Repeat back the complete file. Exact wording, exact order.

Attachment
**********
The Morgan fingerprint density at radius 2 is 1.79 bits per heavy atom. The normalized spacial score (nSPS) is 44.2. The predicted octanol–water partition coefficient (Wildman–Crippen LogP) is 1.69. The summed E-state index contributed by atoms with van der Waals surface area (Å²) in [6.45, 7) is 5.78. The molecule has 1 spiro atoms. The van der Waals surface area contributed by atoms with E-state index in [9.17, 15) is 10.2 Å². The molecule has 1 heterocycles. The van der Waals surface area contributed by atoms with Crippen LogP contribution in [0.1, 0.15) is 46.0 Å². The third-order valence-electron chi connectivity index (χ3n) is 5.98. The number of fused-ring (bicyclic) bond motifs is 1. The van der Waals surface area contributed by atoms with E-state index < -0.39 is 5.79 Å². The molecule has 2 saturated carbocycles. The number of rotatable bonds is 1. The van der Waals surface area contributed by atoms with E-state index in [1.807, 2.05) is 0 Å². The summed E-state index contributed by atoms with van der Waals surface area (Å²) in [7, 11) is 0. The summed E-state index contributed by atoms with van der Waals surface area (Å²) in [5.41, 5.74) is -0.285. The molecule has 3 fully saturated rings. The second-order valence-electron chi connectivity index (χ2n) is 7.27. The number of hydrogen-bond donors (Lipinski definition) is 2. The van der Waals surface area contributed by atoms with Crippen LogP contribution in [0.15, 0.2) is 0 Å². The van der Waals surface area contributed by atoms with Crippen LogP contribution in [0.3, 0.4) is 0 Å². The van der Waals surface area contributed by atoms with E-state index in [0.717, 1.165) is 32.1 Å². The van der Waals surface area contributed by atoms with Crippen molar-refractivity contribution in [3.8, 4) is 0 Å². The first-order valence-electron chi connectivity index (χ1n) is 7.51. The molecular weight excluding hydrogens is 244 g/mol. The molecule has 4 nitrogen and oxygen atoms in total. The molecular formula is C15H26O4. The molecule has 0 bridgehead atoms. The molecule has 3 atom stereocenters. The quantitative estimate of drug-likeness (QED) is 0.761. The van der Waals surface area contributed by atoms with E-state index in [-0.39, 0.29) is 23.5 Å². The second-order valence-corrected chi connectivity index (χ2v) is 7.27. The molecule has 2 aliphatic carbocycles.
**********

The Morgan fingerprint density at radius 2 is 1.79 bits per heavy atom. The normalized spacial score (nSPS) is 44.2. The predicted octanol–water partition coefficient (Wildman–Crippen LogP) is 1.69. The summed E-state index contributed by atoms with van der Waals surface area (Å²) in [6.45, 7) is 5.78. The molecule has 1 spiro atoms. The van der Waals surface area contributed by atoms with E-state index in [9.17, 15) is 10.2 Å². The molecule has 1 heterocycles. The van der Waals surface area contributed by atoms with Crippen LogP contribution in [0.1, 0.15) is 46.0 Å². The third-order valence-electron chi connectivity index (χ3n) is 5.98. The number of fused-ring (bicyclic) bond motifs is 1. The van der Waals surface area contributed by atoms with E-state index < -0.39 is 5.79 Å². The molecule has 2 saturated carbocycles. The number of rotatable bonds is 1. The van der Waals surface area contributed by atoms with E-state index in [1.807, 2.05) is 0 Å². The summed E-state index contributed by atoms with van der Waals surface area (Å²) in [7, 11) is 0. The summed E-state index contributed by atoms with van der Waals surface area (Å²) in [5.41, 5.74) is -0.285. The molecule has 3 fully saturated rings. The second-order valence-electron chi connectivity index (χ2n) is 7.27. The number of hydrogen-bond donors (Lipinski definition) is 2. The van der Waals surface area contributed by atoms with Crippen LogP contribution in [0.15, 0.2) is 0 Å². The van der Waals surface area contributed by atoms with Crippen LogP contribution in [0.3, 0.4) is 0 Å². The van der Waals surface area contributed by atoms with E-state index in [0.717, 1.165) is 32.1 Å². The van der Waals surface area contributed by atoms with Crippen molar-refractivity contribution in [3.8, 4) is 0 Å². The first-order valence-electron chi connectivity index (χ1n) is 7.51. The molecular weight excluding hydrogens is 244 g/mol. The molecule has 4 nitrogen and oxygen atoms in total. The molecular formula is C15H26O4. The molecule has 0 bridgehead atoms. The molecule has 3 atom stereocenters. The quantitative estimate of drug-likeness (QED) is 0.761. The van der Waals surface area contributed by atoms with E-state index in [-0.39, 0.29) is 23.5 Å². The second-order valence-corrected chi connectivity index (χ2v) is 7.27. The molecule has 2 aliphatic carbocycles.